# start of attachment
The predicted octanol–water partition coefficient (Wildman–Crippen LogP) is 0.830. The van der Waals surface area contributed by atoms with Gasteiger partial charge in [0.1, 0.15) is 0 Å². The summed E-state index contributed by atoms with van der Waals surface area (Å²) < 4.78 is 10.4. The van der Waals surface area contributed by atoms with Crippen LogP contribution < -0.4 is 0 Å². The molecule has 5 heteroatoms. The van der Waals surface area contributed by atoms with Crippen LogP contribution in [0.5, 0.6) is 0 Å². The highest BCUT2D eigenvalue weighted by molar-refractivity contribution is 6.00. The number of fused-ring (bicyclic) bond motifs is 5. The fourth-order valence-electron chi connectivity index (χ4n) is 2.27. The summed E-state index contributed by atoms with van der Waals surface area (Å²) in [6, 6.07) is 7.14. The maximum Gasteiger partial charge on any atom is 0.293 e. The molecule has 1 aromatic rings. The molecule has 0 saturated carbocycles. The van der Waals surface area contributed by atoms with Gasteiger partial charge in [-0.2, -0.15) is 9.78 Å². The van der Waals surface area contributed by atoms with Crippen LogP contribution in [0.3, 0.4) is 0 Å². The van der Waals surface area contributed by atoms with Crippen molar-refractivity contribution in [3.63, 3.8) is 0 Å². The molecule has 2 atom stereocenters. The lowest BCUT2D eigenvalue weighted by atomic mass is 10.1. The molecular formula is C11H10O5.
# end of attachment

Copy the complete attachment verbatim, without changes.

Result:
The predicted octanol–water partition coefficient (Wildman–Crippen LogP) is 0.830. The van der Waals surface area contributed by atoms with Gasteiger partial charge in [0.1, 0.15) is 0 Å². The summed E-state index contributed by atoms with van der Waals surface area (Å²) < 4.78 is 10.4. The van der Waals surface area contributed by atoms with Crippen LogP contribution < -0.4 is 0 Å². The molecule has 5 heteroatoms. The van der Waals surface area contributed by atoms with Crippen LogP contribution in [0.5, 0.6) is 0 Å². The highest BCUT2D eigenvalue weighted by molar-refractivity contribution is 6.00. The number of fused-ring (bicyclic) bond motifs is 5. The fourth-order valence-electron chi connectivity index (χ4n) is 2.27. The summed E-state index contributed by atoms with van der Waals surface area (Å²) in [6, 6.07) is 7.14. The maximum Gasteiger partial charge on any atom is 0.293 e. The molecule has 1 aromatic rings. The molecule has 0 saturated carbocycles. The van der Waals surface area contributed by atoms with Gasteiger partial charge in [-0.2, -0.15) is 9.78 Å². The van der Waals surface area contributed by atoms with Crippen LogP contribution in [0.3, 0.4) is 0 Å². The van der Waals surface area contributed by atoms with Crippen molar-refractivity contribution in [3.63, 3.8) is 0 Å². The molecule has 2 atom stereocenters. The lowest BCUT2D eigenvalue weighted by atomic mass is 10.1. The molecular formula is C11H10O5.